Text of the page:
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She said she felt "terrorized." After the incident, she didn't leave her room for a week.
And when she finally did go back to class, she couldn't concentrate.
As the weeks ticked by, the agents gutted software and slogged through subpoenas.
Then they finally got a break: A few of the domain names were registered to one Luis Mijangos. Mijangos, assuming that wasn't an alias, lived on a quiet street in Santa Ana, a suburb in Orange County not far from Disneyland.
Kirkpatrick and Rogers had developed a reputation as the unit's own Mulder and Scully, tech-savvy agents who play to each other's strengths.
The house was quiet, save the keyboard tapping in the girls' rooms, when the odd little instant message popped up on Melissa's screen—an IM from Suzy.
At first they figured it was some kind of malfunction, but when it happened repeatedly—the light flicking on, then off—the girls felt a chill. The more ubiquitous cameras become, the less we're aware they're even there. She ran into her bathroom and slammed the door behind her.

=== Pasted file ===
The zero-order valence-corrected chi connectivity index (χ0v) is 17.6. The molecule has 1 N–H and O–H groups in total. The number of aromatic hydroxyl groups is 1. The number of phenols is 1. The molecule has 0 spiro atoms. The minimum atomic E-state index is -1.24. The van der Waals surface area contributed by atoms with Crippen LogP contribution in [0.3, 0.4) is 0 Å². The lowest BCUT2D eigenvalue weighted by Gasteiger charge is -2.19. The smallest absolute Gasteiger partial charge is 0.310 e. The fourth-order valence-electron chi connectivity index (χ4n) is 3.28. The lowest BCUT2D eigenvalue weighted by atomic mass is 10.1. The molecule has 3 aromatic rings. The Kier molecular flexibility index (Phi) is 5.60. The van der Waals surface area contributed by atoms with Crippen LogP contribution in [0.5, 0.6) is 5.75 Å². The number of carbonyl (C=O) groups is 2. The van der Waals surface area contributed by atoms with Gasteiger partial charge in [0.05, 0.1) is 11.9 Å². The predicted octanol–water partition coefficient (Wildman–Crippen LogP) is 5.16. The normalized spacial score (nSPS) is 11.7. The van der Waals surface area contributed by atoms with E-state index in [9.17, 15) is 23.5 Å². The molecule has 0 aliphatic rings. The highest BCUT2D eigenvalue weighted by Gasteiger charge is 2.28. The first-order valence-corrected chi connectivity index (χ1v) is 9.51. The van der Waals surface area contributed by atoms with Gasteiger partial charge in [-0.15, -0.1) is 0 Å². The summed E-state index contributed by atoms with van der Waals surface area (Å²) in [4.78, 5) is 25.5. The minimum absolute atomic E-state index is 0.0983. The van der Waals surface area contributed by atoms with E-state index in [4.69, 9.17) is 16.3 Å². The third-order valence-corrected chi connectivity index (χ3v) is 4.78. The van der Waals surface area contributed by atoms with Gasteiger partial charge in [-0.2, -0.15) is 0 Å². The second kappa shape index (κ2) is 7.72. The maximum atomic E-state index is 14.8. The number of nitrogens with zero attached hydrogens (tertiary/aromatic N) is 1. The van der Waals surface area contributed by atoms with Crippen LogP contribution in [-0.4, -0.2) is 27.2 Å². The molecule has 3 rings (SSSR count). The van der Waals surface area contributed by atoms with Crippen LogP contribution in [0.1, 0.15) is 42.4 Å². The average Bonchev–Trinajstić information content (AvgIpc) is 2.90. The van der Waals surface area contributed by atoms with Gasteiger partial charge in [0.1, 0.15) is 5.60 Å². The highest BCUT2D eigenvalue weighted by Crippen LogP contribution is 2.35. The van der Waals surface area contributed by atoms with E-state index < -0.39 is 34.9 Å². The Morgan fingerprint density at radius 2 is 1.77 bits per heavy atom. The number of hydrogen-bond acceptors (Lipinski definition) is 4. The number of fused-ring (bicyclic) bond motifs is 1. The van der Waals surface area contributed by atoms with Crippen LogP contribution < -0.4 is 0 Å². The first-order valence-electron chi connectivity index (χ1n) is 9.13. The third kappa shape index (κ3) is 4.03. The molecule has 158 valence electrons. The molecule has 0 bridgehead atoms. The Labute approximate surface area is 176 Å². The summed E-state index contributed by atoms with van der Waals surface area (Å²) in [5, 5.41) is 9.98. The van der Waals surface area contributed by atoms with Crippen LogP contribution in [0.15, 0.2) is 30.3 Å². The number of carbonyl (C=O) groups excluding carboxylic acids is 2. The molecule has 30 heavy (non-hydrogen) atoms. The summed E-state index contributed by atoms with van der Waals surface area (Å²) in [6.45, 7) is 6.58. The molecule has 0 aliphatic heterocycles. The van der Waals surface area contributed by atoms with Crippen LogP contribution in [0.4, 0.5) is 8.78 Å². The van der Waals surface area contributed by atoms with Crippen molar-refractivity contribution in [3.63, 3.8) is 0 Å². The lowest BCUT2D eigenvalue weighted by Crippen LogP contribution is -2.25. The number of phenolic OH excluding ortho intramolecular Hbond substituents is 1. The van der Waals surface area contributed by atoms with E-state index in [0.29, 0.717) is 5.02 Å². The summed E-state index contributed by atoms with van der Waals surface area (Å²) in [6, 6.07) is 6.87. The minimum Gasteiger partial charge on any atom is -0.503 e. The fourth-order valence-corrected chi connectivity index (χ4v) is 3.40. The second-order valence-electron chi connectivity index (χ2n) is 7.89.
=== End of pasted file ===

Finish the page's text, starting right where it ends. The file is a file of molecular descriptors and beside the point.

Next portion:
One by one, they gazed fearfully into the lenses, wondering if someone was watching and if, perhaps now, they were looking into the eye of something scary after all. They stare out at us blankly from our phones and laptops, our Xboxes and i Pads, a billion eyes and ears just waiting to be turned on. As she pleaded for the police to come quickly, she reached into the shower and cranked the water all the way up, hoping the hacker couldn't hear her.
As Mistah X taunted James, his IMs filling the screen, James called Amy: He had the creep online. They talked about calling the cops, but no sooner had James said the words than the hacker reprimanded him. The task of hunting him down fell to agents Tanith Rogers and Jeff Kirkpatrick of the FBI's cyber program in Los Angeles.
"I know you're talking to each other right now! James's throat constricted; how did the stalker know what he was saying? Since its founding in 2002, the program's cyber squads have worked out of a cluttered, bustling office on Wilshire Boulevard, a maze of cubicles that looks more like the office of a video-game company than of a federal agency.